One woman’s vision

05 December 2019
VJ quote black

Pip Bishop and Chris Hodgkiss, the creative minds behind ‘I Will Survive’, introduce their friend VJ – the campaign’s inspiration and driving force.

"When VJ was diagnosed with ovarian cancer six years ago, her prognosis was pretty bleak. But VJ took on her disease with the same intelligence, passion, boundless energy and humour as she did everything in life. When her first round of treatment didn’t work, she went to Switzerland for experimental immunotherapy in 2016, which gave her three years of good health. She didn’t waste it. In those three years she climbed sand dunes in Namibia, joined evening prayers in Varanasi, partied under a full moon in Tulum, visited friends in New Zealand, San Fran, Moscow and Spain, attended six weddings, numerous milestone birthdays and celebrations with family and friends.

When the disease returned, she made it her mission to change the survival odds for the next generation. This was typical VJ, selflessly making something good out of a tragic situation. 

She knew it was too late for her, but saw research as the answer for the future. When Cary Wakefield joined Ovarian Cancer Action as CEO, VJ spotted her opportunity, as they’d worked together at the BBC. She had an idea about making a pledge for the next generation and the powerful campaign you see now all came from her initial vision.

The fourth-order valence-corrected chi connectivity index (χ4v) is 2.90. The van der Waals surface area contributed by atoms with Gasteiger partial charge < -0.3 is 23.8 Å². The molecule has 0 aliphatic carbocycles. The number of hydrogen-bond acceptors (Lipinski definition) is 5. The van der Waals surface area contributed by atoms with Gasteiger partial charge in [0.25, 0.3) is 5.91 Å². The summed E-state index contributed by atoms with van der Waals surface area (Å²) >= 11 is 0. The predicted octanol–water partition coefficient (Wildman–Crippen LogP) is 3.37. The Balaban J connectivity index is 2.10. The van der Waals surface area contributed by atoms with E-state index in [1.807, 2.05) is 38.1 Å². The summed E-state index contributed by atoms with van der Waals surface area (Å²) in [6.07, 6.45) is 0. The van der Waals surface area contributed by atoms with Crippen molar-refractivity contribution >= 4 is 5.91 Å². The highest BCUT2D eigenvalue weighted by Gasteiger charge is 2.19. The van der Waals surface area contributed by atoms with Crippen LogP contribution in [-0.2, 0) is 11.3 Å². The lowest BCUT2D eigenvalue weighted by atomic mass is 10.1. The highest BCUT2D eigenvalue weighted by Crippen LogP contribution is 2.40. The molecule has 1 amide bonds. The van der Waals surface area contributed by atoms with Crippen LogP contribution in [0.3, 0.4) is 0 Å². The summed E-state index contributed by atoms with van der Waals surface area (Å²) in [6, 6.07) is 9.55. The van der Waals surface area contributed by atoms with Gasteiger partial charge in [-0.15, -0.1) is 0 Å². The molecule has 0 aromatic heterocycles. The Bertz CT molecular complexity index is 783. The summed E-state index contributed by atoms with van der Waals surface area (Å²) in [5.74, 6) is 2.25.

It was very difficult to say no to VJ, whether it was another glass of red, an impromptu karaoke session or a project as important as this one. She quickly got Emily James (another ex-colleague) onboard as strategist and persuaded us to develop the creative idea. We then embarked on the herculean task of persuading the great and the good of the advertising world to help us make it happen. The respect VJ earned through her years in the industry paid off and we were overwhelmed and humbled when people flocked to offer their help.  

And through it all, VJ was there in the wings, keeping the vision alive. And bossing us all about in her own inimitable way.

This was her way of making sure something positive came out of her diagnosis, channelling her energy into trying to make it better for the next generation. We think it eased her pain to think that Ovarian Cancer Action might solve the ovarian cancer crisis in a generation because of this campaign. And this is her legacy."